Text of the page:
Art by Tim BowerThe
Department of Labor (DOL)’s final rule expanding the definition of “investment
advice,” its issuance of related new prohibited transaction exemptions (PTEs)
and changes to long-existing exemptions through rulemaking have thus far
survived several legal challenges. While under the prior administration these
litigation victories would have paved the way for implementation of the rule,
the presidential election has made the rule’s future uncertain.
Trump administration has already signaled that it might pull the rule back. On
February 3, the administration issued a presidential memorandum directing the
DOL to review the viability of the rule, and, on February 27, the department
issued a proposed rule delaying the applicability date. In view of these and
other unfolding events, it is increasingly likely that—by the time this column
is published—a delay will be in effect.
this uncertain future, the favorable litigation outcomes may have numerous
implications regarding how the DOL views its rulemaking and interpretive
authority, and may also embolden its future litigation and enforcement efforts.
This may be the case even if the current five-part test for determining whether
an adviser provides investment advice, as set forth in the Employee Retirement
Income Security Act (ERISA) and the Internal Revenue Code (IRC), and the
pre-rulemaking PTEs remain the law of the land for the foreseeable future. In
this respect, the courts’ decisions clarify and confirm several aspects of the
DOL’s authority, both generally and regarding the rule, specifically.
DOL has broad and substantial authority to regulate the financial services
industry to the extent that financial institutions provide advisory services to
ERISA-covered plans, individual retirement accounts (IRAs) and other qualified
through the issuance of class and individual PTEs, the DOL can control how
advisers sell their products and services. This can be accomplished by grouping
certain advice-related prohibited transactions under one exemption, e.g., the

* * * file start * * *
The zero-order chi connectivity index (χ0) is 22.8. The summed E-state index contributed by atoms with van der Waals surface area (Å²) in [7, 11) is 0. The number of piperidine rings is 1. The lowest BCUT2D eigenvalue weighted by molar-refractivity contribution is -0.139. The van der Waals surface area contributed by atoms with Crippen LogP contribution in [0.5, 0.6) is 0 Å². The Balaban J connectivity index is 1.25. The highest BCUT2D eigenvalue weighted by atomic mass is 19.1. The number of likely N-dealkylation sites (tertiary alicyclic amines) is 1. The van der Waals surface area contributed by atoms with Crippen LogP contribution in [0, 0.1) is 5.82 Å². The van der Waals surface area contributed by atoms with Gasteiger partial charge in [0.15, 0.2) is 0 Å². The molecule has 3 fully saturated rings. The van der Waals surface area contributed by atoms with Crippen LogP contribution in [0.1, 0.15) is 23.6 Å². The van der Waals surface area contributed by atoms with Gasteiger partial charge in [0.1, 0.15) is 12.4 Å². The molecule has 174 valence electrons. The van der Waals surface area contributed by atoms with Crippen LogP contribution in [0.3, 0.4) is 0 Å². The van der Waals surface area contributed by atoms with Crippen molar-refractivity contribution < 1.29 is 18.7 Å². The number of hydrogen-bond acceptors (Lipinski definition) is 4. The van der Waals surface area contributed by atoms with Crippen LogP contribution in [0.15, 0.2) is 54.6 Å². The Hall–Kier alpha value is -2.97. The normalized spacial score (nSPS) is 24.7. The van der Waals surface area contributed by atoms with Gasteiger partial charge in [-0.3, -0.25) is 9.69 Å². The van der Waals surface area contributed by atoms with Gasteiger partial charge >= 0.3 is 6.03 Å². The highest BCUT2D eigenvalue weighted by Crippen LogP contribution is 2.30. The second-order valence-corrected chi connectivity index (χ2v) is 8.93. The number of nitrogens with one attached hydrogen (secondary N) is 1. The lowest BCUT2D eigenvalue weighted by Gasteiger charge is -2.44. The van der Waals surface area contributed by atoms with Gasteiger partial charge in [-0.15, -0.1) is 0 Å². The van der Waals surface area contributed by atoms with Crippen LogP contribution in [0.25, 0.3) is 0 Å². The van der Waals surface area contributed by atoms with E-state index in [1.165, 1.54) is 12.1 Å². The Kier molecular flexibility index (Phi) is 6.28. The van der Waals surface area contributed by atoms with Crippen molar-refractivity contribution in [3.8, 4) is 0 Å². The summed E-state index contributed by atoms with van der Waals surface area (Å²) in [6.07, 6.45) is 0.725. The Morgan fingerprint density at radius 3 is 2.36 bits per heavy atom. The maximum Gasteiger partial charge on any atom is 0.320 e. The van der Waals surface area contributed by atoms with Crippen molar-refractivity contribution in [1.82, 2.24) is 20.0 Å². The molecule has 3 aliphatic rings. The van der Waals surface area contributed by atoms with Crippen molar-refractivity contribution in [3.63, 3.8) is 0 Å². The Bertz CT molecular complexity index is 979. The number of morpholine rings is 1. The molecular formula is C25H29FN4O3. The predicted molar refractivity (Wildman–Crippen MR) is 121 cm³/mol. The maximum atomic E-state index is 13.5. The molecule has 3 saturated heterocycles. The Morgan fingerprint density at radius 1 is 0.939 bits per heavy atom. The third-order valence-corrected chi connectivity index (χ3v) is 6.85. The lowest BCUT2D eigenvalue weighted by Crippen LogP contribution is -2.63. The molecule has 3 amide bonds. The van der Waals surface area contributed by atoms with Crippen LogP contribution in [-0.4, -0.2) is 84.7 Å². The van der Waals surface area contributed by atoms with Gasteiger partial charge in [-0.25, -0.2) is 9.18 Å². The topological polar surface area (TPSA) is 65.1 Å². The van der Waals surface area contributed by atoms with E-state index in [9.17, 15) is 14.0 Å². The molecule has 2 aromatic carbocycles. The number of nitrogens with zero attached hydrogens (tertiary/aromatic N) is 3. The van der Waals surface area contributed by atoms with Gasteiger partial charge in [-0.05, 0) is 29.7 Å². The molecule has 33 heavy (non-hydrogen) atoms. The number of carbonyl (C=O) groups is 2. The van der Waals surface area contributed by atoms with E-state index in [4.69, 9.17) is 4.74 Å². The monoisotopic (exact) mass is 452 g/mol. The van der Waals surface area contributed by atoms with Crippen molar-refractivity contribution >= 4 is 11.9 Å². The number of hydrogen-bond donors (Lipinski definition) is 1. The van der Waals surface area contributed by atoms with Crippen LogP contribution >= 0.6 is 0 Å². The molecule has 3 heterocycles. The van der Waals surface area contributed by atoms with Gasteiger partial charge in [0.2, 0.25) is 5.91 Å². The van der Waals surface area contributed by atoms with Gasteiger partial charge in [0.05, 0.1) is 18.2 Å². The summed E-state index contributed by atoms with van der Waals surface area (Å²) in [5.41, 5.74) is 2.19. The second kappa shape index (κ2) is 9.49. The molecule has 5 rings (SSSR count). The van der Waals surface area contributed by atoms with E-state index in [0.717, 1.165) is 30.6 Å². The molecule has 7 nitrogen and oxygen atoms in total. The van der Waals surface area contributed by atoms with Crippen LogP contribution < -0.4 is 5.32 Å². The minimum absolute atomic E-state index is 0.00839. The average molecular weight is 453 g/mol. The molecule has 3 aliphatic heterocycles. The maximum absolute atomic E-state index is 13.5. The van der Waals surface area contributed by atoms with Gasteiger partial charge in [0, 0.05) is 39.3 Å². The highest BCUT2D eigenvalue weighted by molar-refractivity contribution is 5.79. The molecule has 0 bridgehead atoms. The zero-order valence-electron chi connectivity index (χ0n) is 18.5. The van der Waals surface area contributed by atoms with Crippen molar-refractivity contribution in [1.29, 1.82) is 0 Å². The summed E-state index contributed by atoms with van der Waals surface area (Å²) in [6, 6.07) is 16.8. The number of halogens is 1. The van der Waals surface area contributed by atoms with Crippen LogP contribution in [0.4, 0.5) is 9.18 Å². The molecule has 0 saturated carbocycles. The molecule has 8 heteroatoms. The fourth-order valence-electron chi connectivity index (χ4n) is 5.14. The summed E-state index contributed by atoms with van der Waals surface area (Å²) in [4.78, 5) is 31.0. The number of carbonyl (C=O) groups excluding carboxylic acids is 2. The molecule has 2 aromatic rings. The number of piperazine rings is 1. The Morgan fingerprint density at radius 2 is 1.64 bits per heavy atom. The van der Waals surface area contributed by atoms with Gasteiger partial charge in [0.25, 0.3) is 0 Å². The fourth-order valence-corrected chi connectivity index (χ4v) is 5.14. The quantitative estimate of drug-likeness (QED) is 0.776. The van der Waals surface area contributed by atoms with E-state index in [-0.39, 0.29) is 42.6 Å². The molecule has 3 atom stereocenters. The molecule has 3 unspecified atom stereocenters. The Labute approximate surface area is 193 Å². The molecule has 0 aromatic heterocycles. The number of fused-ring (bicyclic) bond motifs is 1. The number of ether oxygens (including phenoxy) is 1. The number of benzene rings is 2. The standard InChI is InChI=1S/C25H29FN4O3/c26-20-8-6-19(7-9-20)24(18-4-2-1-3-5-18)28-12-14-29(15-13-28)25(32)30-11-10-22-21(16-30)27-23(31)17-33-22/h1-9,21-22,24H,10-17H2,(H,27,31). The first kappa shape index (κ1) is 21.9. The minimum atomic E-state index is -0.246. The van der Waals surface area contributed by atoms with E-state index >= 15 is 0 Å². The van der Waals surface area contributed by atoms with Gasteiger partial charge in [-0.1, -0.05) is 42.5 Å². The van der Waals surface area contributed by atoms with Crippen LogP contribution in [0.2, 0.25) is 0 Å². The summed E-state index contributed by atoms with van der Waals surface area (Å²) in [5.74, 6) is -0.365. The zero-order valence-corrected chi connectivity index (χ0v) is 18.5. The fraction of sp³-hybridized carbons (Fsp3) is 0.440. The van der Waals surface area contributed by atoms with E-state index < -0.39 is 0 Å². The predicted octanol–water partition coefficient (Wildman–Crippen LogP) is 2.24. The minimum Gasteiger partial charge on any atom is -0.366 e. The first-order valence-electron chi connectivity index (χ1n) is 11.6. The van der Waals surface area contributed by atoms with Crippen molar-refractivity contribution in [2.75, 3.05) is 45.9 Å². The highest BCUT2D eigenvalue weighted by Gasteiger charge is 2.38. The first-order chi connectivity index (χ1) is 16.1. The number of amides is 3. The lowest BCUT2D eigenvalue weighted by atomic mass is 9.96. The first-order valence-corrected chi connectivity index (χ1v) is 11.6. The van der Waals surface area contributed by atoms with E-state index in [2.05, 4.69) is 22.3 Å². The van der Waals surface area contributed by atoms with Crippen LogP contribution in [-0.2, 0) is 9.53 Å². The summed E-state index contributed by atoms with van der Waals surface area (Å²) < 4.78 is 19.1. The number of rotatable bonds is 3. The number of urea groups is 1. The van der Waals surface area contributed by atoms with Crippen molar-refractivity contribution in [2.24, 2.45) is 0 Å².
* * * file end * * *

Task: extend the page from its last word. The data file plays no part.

Best Interest Contract (BIC) exemption, and others under another exemption,
e.g., Prohibited Transaction Exemption 84-24. On the other hand, the DOL may
simply choose not to issue an exemption, thus possibly precluding the sale of
certain products and services to qualified accounts altogether.
DOL’s authority to regulate the financial services industry is separate from
the authority conferred on the Securities and Exchange Commission (SEC),
Financial Industry Regulatory Authority (FINRA) and state insurance, and other,
regulators. Notwithstanding the potential conflicts and overlaps, the courts
appear to believe that the DOL and other regulators can co-exist and
effectively regulate together. Notably, the District Court for the Northern
District of Texas opined that part of the purpose of ERISA was to fill
regulatory gaps, which presumably include those left by other regulatory
regimes and their related agencies.
respect to the particular issue of investment advice, one of the courts
specifically agreed with the DOL’s long-held view that the concept of
“incidental” advice does not apply under ERISA and the IRC. In other words, the
test regarding whether an adviser provides investment advice is not whether any
of the advice is incidental to a securities recommendation, but rather whether
the advice occurs by reason of the current five-part test or other definitions
pursuant to DOL regulation.
Northern District of Texas agreed with the DOL’s position that the prohibited
transaction rules under ERISA and the IRC—even pre-rulemaking—require that
compensation paid to a fiduciary or nonfiduciary service provider because of
services supplied to an ERISA-covered plan, IRA or other qualified account must
be “reasonable compensation” as set forth by ERISA. Regardless of the future of
the rule, this point will surely have lasting implications.
In light of
the foregoing, advisers cannot simply ignore the litigation over the rule on
the belief that the status quo will return if the Trump administration pulls
the rule back. This is not necessarily the case. The DOL’s recent litigation
victories provide important takeaways on the extent of its interpretive and
enforcement authority and may thus embolden the agency, regardless of the
future of the rule.
uncertain time, advisers should certainly review how they provide services to
determine whether they are, in fact, fiduciaries under the five-part test.
Further, both fiduciary and nonfiduciary advisers should consider whether they
provide services in accordance with the pre-rulemaking prohibited-transaction
The DOL will
be under new political leadership in the coming weeks or months, so it is
difficult to predict the priorities of its Employee Benefits Security
Administration (EBSA), the author and overseer of the rule.
is a principal in the fiduciary responsibility practice group at Groom Law
Group, Chartered, in Washington, D.C. He has an extensive background in the
financial services sector. His range of experience includes handling fiduciary
matters affecting investment managers, advisers, broker/dealers, insurers,
banks and service providers. He served on the Department of Labor’s ERISA
Advisory Council from 2012 through 2014.